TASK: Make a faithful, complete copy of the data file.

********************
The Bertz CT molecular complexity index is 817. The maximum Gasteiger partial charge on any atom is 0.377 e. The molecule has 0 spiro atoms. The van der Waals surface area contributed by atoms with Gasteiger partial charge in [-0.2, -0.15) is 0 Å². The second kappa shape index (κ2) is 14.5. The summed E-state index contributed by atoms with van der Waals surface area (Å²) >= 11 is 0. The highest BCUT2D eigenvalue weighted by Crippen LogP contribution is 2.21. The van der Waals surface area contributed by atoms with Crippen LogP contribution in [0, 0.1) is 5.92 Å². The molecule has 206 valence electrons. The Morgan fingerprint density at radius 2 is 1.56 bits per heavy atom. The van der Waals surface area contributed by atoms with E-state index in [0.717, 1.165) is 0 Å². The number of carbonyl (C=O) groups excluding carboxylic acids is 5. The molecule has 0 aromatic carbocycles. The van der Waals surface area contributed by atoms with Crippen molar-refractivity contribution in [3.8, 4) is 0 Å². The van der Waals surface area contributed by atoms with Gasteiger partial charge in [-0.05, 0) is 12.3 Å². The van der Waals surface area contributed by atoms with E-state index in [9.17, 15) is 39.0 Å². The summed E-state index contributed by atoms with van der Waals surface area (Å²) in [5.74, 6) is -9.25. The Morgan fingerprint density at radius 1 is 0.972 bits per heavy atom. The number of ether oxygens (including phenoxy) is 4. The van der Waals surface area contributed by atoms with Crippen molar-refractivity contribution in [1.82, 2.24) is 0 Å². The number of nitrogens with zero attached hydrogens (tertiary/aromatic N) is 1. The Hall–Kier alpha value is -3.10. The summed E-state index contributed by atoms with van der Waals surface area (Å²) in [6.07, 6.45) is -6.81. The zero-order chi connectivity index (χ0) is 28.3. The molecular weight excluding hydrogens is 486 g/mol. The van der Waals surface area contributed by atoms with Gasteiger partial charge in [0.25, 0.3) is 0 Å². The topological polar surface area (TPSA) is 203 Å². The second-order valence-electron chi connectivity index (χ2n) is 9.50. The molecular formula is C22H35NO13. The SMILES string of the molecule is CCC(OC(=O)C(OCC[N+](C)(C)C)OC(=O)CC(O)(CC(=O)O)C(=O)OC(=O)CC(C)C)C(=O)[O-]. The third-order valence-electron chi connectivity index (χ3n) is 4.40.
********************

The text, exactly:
The Bertz CT molecular complexity index is 817. The maximum Gasteiger partial charge on any atom is 0.377 e. The molecule has 0 spiro atoms. The van der Waals surface area contributed by atoms with Gasteiger partial charge in [-0.2, -0.15) is 0 Å². The second kappa shape index (κ2) is 14.5. The summed E-state index contributed by atoms with van der Waals surface area (Å²) >= 11 is 0. The highest BCUT2D eigenvalue weighted by Crippen LogP contribution is 2.21. The van der Waals surface area contributed by atoms with Crippen LogP contribution in [0, 0.1) is 5.92 Å². The molecule has 206 valence electrons. The Morgan fingerprint density at radius 2 is 1.56 bits per heavy atom. The van der Waals surface area contributed by atoms with E-state index in [0.717, 1.165) is 0 Å². The number of carbonyl (C=O) groups excluding carboxylic acids is 5. The molecule has 0 aromatic carbocycles. The van der Waals surface area contributed by atoms with Crippen molar-refractivity contribution in [3.8, 4) is 0 Å². The van der Waals surface area contributed by atoms with Gasteiger partial charge in [-0.05, 0) is 12.3 Å². The van der Waals surface area contributed by atoms with E-state index in [9.17, 15) is 39.0 Å². The summed E-state index contributed by atoms with van der Waals surface area (Å²) in [5.74, 6) is -9.25. The Morgan fingerprint density at radius 1 is 0.972 bits per heavy atom. The number of ether oxygens (including phenoxy) is 4. The van der Waals surface area contributed by atoms with Crippen molar-refractivity contribution in [1.82, 2.24) is 0 Å². The number of nitrogens with zero attached hydrogens (tertiary/aromatic N) is 1. The Hall–Kier alpha value is -3.10. The summed E-state index contributed by atoms with van der Waals surface area (Å²) in [6.07, 6.45) is -6.81. The zero-order chi connectivity index (χ0) is 28.3. The molecular weight excluding hydrogens is 486 g/mol. The van der Waals surface area contributed by atoms with Gasteiger partial charge in [0.25, 0.3) is 0 Å². The topological polar surface area (TPSA) is 203 Å². The second-order valence-electron chi connectivity index (χ2n) is 9.50. The molecular formula is C22H35NO13. The SMILES string of the molecule is CCC(OC(=O)C(OCC[N+](C)(C)C)OC(=O)CC(O)(CC(=O)O)C(=O)OC(=O)CC(C)C)C(=O)[O-]. The third-order valence-electron chi connectivity index (χ3n) is 4.40.